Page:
19. Carboxylesterase-2 in the development of the loach (Misgurnus fossilis L.).

    Science.gov (United States)

    Ivanenkov, V V

    1980-04-01

    Two esterases splitting alpha-naphthylacetate have been found in the tissues of adult loaches and in embryos. These were identified as arylesterase (E-1) (arylester hydrolase, E.C. 3.1.1.2) and carboxylesterase (E-2) (carboxylic ester hydrolase, E.C. 3.1.1.1.). In unfertilized loach eggs E-1 and E-2 synthesized during oogenesis were found. Active E-2 synthesized under the control of E-2 genes of the embryo appeared in embryos from the stage of 40-50 h of development. Maternal E-2 molecules synthesized in oogenesis or on the stored templates in embryogenesis persisted in larvae up to days 5-6 of development. Two genes controlling the synthesis of two forms of E-2 differing in electric mobility were found in the loach population from the delta of the Danube. The genes for fast and slow E-2 were shown to segregate in meiosis and to be allelic. PMID:7447926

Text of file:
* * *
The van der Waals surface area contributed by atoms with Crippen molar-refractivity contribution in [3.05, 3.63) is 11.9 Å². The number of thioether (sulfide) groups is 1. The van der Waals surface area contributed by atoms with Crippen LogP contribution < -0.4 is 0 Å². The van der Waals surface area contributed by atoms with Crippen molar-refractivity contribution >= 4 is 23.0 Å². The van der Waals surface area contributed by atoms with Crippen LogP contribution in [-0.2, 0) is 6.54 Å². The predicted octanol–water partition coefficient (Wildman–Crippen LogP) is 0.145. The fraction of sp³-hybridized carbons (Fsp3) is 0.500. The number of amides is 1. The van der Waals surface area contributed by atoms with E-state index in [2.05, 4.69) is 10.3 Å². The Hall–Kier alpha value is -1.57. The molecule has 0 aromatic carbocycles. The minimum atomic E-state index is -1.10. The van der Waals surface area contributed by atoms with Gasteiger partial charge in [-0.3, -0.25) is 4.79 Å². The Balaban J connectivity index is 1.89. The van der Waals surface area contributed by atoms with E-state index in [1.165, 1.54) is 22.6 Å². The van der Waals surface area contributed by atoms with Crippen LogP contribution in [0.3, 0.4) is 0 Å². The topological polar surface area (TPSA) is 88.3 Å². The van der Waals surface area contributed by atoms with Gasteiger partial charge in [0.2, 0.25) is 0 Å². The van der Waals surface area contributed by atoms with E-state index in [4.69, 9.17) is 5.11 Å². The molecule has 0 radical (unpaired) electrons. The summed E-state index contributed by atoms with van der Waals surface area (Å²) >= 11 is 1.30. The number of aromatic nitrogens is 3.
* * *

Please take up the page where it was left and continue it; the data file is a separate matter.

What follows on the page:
20. Demonstration of carboxylesterase in cytology samples of human nasal respiratory epithelium

    Energy Technology Data Exchange (ETDEWEB)

    Rodgers, D.A.; Nikula, K.J.; Avila, K. [and others

    1995-12-01

    The epithelial lining of the nasal airways is a target for responses induced by a variety of toxicant exposures. The high metabolic capacity of this tissue has been suggested to play a role in both protection of the airways through detoxication of certain toxicants, as well as in activation of other compounds to more toxic metabolites. Specifically, nasal carboxylesterase (CE) has been shown to mediate the toxicity of inhaled esters and acrylates by converting them to more toxic acid and alcohol metabolites which can be cytotoxic and/or carcinogenic to the nasal mucosa. Due to difficulties in extrapolating rodent models to human, new paradigms using human cells and tissues are essential to understanding and evaluating the metabolic processes in human nasal epithelium.

  1. Identification of carboxylesterase genes implicated in temephos resistance in the dengue vector Aedes aegypti.

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    Rodolphe Poupardin

    2014-03-01